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I'm a new in Haskell and i studied by myself, I'm running program but I don't understand for loop to much. In my program I did While loop,and I'm going to show my work for both but I need explain someone explain for loop how to do this sentence which i made (let x = ref 0 in ( for (i=1 to 10 )(x:=deref x+i)));deref x ). There is some variable I use i can show it to you guys if you want. I did While loop like this and it works

interp env (While b1 b2)  = do
  c1 <- interp env b1
  case c1 of
    (VBool True)  -> do
                         interp env b2
                         interp env (While b1 b2)
    (VBool False) -> return VNil

However, my work for loop is

interp env ( For s a1 a2 a3)= do 
  v1 <- interp env a1
  v2 <- interp env a2 
  if  (v1<v2 ) then do 
    x <- interp env a1
    let env' = extendEnv x e1 env 
    interp env' a3 
  else return VNil 

but is not working, Please can you explain what's wrong?

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closed as too localized by C. A. McCann, dSquared, pad, PaulG, Filburt Oct 1 '12 at 19:56

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3  
How does this question relate to java? –  Peter Lawrey Dec 16 '10 at 21:40
    
anyone can say something Please ? –  user545358 Dec 16 '10 at 22:08
6  
The biggest suggestion is to stop thinking in Java and translating to Haskell. You need to learn to think in Haskell. Try solving a problem without using the IO monad for anything except actual input and output. –  Paul Johnson Dec 16 '10 at 22:11
1  
Also, if you are new to Haskell and studied by yourself, how is it that you seem to have come to be writing a mini-interpreter that seems to match a current assignment at chalmers? cse.chalmers.se/edu/year/2010/course/TIN321/lectures/… –  sclv Dec 17 '10 at 15:22
3  
Ah, the desperate cry of the CS student. Like the swallows return to Capistrano, their honk resounds through the message boards at the end of every term. –  rtperson Dec 17 '10 at 20:01

3 Answers 3

I have come across the same problem, but maybe I can give a little more context in what is going on for my situation and maybe that can help.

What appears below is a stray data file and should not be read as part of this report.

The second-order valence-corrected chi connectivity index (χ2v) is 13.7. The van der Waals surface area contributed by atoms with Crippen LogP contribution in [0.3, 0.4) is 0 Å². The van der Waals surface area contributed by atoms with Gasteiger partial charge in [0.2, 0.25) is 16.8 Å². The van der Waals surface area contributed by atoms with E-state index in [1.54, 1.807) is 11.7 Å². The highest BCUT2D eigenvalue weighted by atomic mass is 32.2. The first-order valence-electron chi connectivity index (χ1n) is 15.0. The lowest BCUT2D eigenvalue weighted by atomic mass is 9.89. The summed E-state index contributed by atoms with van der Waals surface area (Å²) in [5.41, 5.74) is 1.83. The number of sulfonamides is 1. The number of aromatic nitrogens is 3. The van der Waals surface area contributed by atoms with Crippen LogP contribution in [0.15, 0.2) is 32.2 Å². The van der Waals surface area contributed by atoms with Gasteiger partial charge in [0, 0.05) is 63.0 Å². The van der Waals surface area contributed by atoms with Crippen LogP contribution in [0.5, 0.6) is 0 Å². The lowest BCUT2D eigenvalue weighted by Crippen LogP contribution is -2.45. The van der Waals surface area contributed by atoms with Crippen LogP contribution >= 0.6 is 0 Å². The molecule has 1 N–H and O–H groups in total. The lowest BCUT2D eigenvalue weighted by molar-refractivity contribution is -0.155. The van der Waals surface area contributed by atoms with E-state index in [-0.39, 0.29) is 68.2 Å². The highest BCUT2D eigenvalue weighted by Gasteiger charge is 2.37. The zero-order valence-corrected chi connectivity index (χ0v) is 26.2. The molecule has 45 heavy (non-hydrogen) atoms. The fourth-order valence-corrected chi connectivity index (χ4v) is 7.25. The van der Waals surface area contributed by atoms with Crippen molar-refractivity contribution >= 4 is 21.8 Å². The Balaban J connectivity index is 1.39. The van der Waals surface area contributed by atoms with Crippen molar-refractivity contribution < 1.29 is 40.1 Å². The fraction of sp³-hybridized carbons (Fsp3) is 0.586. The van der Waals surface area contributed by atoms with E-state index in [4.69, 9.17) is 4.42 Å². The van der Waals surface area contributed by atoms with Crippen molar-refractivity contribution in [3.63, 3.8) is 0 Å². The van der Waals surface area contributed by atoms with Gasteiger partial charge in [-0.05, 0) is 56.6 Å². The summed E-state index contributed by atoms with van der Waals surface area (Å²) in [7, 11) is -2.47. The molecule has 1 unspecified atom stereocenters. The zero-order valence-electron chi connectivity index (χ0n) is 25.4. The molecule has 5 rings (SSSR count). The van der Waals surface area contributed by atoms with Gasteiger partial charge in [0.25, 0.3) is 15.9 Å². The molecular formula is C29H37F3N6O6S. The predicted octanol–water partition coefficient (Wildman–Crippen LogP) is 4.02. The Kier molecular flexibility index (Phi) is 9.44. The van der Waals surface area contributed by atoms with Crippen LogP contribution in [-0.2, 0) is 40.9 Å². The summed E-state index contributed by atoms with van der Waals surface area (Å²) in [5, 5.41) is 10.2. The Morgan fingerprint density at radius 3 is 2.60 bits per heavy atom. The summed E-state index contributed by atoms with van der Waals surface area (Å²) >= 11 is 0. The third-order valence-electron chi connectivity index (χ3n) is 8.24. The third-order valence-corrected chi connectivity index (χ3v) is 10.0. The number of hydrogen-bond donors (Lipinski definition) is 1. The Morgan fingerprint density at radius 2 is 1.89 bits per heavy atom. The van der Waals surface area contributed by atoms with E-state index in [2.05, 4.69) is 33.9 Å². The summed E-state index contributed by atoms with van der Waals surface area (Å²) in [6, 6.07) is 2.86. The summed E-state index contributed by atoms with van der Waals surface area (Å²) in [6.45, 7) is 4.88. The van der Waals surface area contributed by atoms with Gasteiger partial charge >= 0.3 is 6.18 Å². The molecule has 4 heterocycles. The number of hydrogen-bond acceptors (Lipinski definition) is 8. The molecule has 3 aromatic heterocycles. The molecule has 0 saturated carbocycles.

Creating an interpreter with typedef:

interp :: Env -> Expr -> M Val

that handles for loops in this format:

for ( var = expr to expr ) ( expr )

Data constructor defined as the following:

data Val =
   ValInt Int
 | ValBool Bool
 | ValFun (Val -> M Val)
 | ValRecFun (Val -> Val -> M Val)
 | ValRef Loc
 | ValNil

And an extended environment defined as:

extendEnv :: Identifier -> Val -> Env -> Env
extendEnv var val (Env bs) = Env ((var,val):bs)

Here's where I am:

interp env (For x e1 e2 e3)       = do
                                      (ValInt v1) <- interp env e1
                                      (ValInt v2) <- interp env e2
                                      if (v1 < v2)
                                        then 
                                            let nenv = extendEnv x e1 env in do
                                                interp nenv e3
                                                interp env (For x e1 e2 e3)
                                        else return ValNil

Obviously, I don't want to pass "e1" into the recursive call of the for loop, but rather the evaluated "v1" variable incremented.... but I can't figure out how to pass it the correct expression of "v1". Is this enough direction to get a little help?:)

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I am making the following assumptions in this answer, as not enough information is given to answer properly:

  • You have a VInt data constructor much like VBool in your question. I assume it holds a single value of type Int.
  • extendEnv takes three parameters. This first is a variable ID (of unknown type), the second is the expression to bind it to (or value if this language isn't lazy, of unknown type), the third is the environment you are extending (of, surprise surprise, unknown type).
  • The input AST has been type checked, so I'm not handling type errors.

Code:

interp env (For var start end body) = do 
    (VInt s) <- interp env start
    (VInt e) <- interp env end 
    if s < e 
      then
          let nenv = extendEnv var start env in do
              interp nenv body
              interp nenv (For var (VInt (s - 1)) end body) -- Maybe only env here.
      else return VNil 
share|improve this answer
    
Looking back, it would seem I forgot to interpret the body for some reason. Fixed now, though I should be able to give a better answer if you improve the question... –  Paul Dec 17 '10 at 8:18

I think it's impossible to state what's wrong with your for loop using only the code you've provided (type error?). However, if you really insist on mutable state, I would write your for loop

(let x = ref 0 in ( for (i=1 to 10 )(x:=deref x+i)));deref x )

as

import Control.Monad.State

forloop = snd $ runState (forM_ [1..10] incr) 0

incr n = modify (+n)

I probably wouldn't bother trying to abstract any further than this.

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